Avalanche: Summit

Location: Fresno

Route & General Observations

We ascended an East facing sub-ridge of Frenso and turned around due to increasing strong winds and shooting cracks. While we were taking off our skins before descent an avalanche released on a prominent East facing slope and funneled into a gully just North of our location. We descended our general route and regrouped around ~1600′. As we looked at the previous avalanche, a second natural released from the upper portion of the same gully, SE aspect. A large powder cloud caused us to move quickly down slope a few more hundred yards. When it stopped most of the debris funneled into the gully, but a portion may have crossed a small section of our skin track where debris crested onto the sub-ridge. This detail is unconfirmed. Both of these avalanches were much larger than we had expected. The second avalanche appeared to have entrained into old snow near the ground.

In hindsight we minimized the potential size of the avalanche hazard and the amount of snow being transported. Our route was not ideal for the conditions we encountered. We estimated that some of the gusts we experienced just before turning around were 40-50mph and likely much stronger near ridge tops. We were all familiar with this route and had previously measured slope angles to be less than 30 degrees where we intended to go. However we underestimated the overhead hazard and how far and fast a cold snow avalanche could run in the terrain we were in.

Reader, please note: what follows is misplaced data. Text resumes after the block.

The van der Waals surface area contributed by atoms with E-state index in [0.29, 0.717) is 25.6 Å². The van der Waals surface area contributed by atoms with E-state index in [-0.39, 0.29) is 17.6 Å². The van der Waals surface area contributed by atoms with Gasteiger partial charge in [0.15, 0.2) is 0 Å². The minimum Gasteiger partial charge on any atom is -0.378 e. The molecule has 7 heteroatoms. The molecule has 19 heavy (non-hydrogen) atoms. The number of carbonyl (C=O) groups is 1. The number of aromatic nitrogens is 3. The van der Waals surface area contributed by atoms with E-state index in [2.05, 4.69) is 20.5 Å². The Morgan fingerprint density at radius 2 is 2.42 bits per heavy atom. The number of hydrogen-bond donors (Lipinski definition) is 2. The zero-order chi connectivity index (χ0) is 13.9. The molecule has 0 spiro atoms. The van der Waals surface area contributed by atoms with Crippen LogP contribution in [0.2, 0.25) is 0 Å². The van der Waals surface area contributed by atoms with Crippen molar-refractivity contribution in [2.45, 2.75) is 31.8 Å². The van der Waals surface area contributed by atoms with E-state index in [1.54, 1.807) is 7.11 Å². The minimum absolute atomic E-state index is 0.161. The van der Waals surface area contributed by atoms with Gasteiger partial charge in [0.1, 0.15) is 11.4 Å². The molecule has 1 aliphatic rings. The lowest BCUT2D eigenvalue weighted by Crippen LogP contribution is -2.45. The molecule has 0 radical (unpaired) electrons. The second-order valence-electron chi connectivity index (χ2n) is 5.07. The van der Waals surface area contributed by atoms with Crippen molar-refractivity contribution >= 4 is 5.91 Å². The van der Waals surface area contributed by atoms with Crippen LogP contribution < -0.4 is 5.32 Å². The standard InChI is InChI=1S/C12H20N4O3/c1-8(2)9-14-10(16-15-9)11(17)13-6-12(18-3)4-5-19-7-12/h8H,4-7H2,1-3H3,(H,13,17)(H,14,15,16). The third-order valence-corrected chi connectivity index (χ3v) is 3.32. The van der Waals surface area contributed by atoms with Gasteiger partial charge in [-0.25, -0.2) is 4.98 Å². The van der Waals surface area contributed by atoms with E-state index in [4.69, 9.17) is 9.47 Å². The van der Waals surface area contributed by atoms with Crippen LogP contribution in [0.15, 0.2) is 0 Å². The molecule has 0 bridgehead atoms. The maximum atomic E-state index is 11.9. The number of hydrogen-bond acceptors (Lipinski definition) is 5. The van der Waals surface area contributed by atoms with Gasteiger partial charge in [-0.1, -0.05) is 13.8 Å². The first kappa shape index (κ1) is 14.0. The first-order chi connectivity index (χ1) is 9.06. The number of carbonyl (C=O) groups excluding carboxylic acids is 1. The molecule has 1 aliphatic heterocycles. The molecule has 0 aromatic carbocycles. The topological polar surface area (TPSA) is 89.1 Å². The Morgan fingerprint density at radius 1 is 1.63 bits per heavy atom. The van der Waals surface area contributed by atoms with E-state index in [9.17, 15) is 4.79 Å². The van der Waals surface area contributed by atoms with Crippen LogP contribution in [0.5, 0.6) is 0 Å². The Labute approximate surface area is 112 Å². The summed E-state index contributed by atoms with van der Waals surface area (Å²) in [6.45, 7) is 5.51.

Avalanche Details
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Trigger NaturalRemote Trigger0
Avalanche Type Hard SlabAspect South Southeast
Elevation 3700ftSlope Angleunknown
Crown DepthunknownWidth 1000ft
Vertical Run 2000ft  
Avalanche Details

We witnessed three natural avalanches triggered by strong winds during our tour. The first was a small D1.5, 50' crown and ran 150' and released mid slope. The other two were much larger and starting zones were near ridge tops.

Red Flags
Red flags are simple visual clues that are a sign of potential avalanche danger. Please record any sign of red flags below.
Obvious signs of instability
Recent Avalanches?Yes
Collapsing (Whumphing)?No
Cracking (Shooting cracks)?Yes
Observer Comments

Natural avalanches, strong winds transporting snow, and shooting cracks

Weather & Snow Characteristics
Please provide details to help us determine the weather and snowpack during the time this observation took place.

Overcast in the morning becoming partly cloudy by early afternoon
Moderate to Strong NW winds
Temps - mid 20F's

Snow surface

1500' - 6-8" loose snow in protected areas and wind stiffened snow everywhere else
Variable surfaces above 2000' - windslabs average 8-10" thick and pillowed up to 15" thick, exposed crusts and anti-tracks


Dug hand pits and found 5-8" of snow sitting on near surface facets on a firm curst. Above 2000' this snow was more reactive and slabs were 8-15" and sitting on facets on a crust. This crust was thin less than a cm, breakable. In some places this crust was blown clean and buried surface hoar was found within this crust, and suspect it was the MLK layer. We did not dig any test pits due to deteriorating conditions.

Photos & Video
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